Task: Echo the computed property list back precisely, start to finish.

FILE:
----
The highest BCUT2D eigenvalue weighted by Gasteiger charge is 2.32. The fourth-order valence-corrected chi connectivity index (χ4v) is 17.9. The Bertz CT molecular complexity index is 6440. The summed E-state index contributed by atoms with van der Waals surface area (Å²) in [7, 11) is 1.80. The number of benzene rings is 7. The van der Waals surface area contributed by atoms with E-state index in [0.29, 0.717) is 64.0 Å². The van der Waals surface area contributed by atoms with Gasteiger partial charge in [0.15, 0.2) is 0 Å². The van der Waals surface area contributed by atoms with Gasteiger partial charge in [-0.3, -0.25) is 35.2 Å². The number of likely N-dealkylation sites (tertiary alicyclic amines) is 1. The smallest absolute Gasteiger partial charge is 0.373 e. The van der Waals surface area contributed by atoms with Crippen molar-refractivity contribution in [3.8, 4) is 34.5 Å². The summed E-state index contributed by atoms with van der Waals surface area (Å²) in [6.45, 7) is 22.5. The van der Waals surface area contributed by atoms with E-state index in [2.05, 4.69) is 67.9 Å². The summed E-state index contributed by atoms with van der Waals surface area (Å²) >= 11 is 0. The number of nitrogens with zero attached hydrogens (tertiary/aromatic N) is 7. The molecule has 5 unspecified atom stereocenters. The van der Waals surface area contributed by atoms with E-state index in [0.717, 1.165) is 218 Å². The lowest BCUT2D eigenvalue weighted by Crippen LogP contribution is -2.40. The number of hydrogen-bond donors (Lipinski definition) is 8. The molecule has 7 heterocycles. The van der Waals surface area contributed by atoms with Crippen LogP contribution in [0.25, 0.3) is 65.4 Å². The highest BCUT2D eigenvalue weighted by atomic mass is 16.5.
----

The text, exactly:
The highest BCUT2D eigenvalue weighted by Gasteiger charge is 2.32. The fourth-order valence-corrected chi connectivity index (χ4v) is 17.9. The Bertz CT molecular complexity index is 6440. The summed E-state index contributed by atoms with van der Waals surface area (Å²) in [7, 11) is 1.80. The number of benzene rings is 7. The van der Waals surface area contributed by atoms with E-state index in [0.29, 0.717) is 64.0 Å². The van der Waals surface area contributed by atoms with Gasteiger partial charge in [0.15, 0.2) is 0 Å². The van der Waals surface area contributed by atoms with Gasteiger partial charge in [-0.3, -0.25) is 35.2 Å². The number of likely N-dealkylation sites (tertiary alicyclic amines) is 1. The smallest absolute Gasteiger partial charge is 0.373 e. The van der Waals surface area contributed by atoms with Crippen molar-refractivity contribution in [3.8, 4) is 34.5 Å². The summed E-state index contributed by atoms with van der Waals surface area (Å²) in [6.45, 7) is 22.5. The van der Waals surface area contributed by atoms with E-state index in [2.05, 4.69) is 67.9 Å². The summed E-state index contributed by atoms with van der Waals surface area (Å²) >= 11 is 0. The number of nitrogens with zero attached hydrogens (tertiary/aromatic N) is 7. The molecule has 5 unspecified atom stereocenters. The van der Waals surface area contributed by atoms with E-state index in [0.717, 1.165) is 218 Å². The lowest BCUT2D eigenvalue weighted by Crippen LogP contribution is -2.40. The number of hydrogen-bond donors (Lipinski definition) is 8. The molecule has 7 heterocycles. The van der Waals surface area contributed by atoms with Crippen LogP contribution in [0.25, 0.3) is 65.4 Å². The highest BCUT2D eigenvalue weighted by atomic mass is 16.5.